Chelsea’s anti-Glazer clauses: New owners ‘will be prevented from paying dividends or selling shares for a DECADE in a bid to avoid controversy that has hampered Manchester United’
- Chelsea’s prospective new owners ‘have been given a series of new conditions’
- They ‘will not be allowed to pay dividends or sell shares for their first decade’
- It is said the measures are to avoid controversies Man United have suffered
- A Todd Boehly-led consortium are still the frontrunners to take over at Chelsea
Chelsea‘s mega-rich new owners will be prevented from paying dividends, selling shares or taking management fees for a decade in a bid to avoid controversy that has hampered Manchester United under the Glazer family, according to new reports.
A Todd Boehly-led consortium are in advanced talks to buy Chelsea in a £4billion takeover, but it has now been claimed that part of the discussions surround an unprecedented series of conditions that they will be forced to adhere to.
Sky News report that, in a bid to avoid following the path that Manchester United have trodden since their 2005 takeover, the Blues’ new owners will be banned from paying dividends until at least 2032.
It has been reported that, on top of the dividends rule, they will also be ‘barred from paying management fees and selling shares in the club, while also agreeing to strict limits on the levels of debt they can take on’.
One insider is claimed to have referred to the measures as ‘anti-Glazer clauses’, designed to ensure the financial safety of Chelsea in a post-Roman Abramovich era.
Todd Boehly’s consortium are currently in advanced discussions to buy Chelsea
There will be clauses in the deal to avoid controversies that have hampered Man United
When the Glazer family took over at Old Trafford in a £790million deal in 2005, the club were saddled with an expensive debt known as ‘payment-in-kind notes’, and there have been protests about the owners for years.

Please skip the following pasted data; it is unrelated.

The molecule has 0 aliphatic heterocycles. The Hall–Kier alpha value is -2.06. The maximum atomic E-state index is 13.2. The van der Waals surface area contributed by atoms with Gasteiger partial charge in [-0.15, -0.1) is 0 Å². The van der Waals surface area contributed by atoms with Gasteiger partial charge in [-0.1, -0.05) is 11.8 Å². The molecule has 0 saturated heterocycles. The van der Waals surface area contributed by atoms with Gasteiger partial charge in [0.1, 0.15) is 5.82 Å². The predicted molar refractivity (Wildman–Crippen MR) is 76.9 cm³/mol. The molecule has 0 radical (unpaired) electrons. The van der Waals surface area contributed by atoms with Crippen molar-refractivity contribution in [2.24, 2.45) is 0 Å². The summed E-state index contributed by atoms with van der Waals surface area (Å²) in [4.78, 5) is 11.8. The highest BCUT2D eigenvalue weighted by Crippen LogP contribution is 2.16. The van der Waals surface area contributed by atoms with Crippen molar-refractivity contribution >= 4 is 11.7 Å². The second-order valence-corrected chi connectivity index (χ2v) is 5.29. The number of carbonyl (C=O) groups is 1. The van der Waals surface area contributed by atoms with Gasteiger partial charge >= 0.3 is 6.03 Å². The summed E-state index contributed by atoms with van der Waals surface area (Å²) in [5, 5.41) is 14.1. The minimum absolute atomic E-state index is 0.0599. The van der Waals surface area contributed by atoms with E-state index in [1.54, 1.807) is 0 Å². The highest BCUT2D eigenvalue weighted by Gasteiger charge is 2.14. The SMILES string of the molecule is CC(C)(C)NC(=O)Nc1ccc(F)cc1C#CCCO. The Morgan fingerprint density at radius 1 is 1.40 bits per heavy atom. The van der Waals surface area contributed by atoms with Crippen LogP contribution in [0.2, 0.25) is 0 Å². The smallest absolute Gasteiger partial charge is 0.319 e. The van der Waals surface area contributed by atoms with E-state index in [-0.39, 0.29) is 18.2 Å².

United were floated on the New York Stock Exchange 10 years ago, and the Glazers have taken hundreds of millions of pounds in dividends and from selling shares during their controversial tenure.
The sale of Chelsea has been a highly unusual process, sparked by sanctions on Abramovich by the UK government in the wake of Russia’s invasion of Ukraine.
All of the consortiums bidding for the club have committed a minimum investment of £1billion in the stadium, academy and women’s teams.
Interestingly, the Boehly-led consortium are majority-funded by private equity firm Clearlake Capital, who have a financial imperative to deliver returns to their investors.
It could, therefore, be a sticking point that they will be forced to agree to not take dividends for a decade.
The Glazer family have taken millions of pounds from the club in dividends and sold shares
The future of Chelsea is still up in the air following sanctions on owner Roman Abramovich
There were reports earlier in the week that the deal had been thrown into doubt after Abramovich set about seeking the repayment of his £1.5bn loan to the club.
The Russian oligarch has since refuted those claims, and insisted he had ‘not increased the price at the last minute’ despite all three shortlisted bidders being told of a demand for an extra £500m last week.
In a statement, Abramovich’s spokesman said: ‘Following sanctions and other restrictions imposed on Mr Abramovich by the UK since announcing that the club would be sold, the loan has also become subject to EU sanctions, requiring additional approvals.
‘That means that the funds will be frozen and subject to a legal procedure governed by authorities. These funds are still earmarked for the Foundation. The government are aware of these restrictions as well as the legal implications.’
Abramovich was sanctioned by the UK government in the wake of Russia’s invasion of Ukraine
Manchester United fans regularly protest against their owners, the Glazer family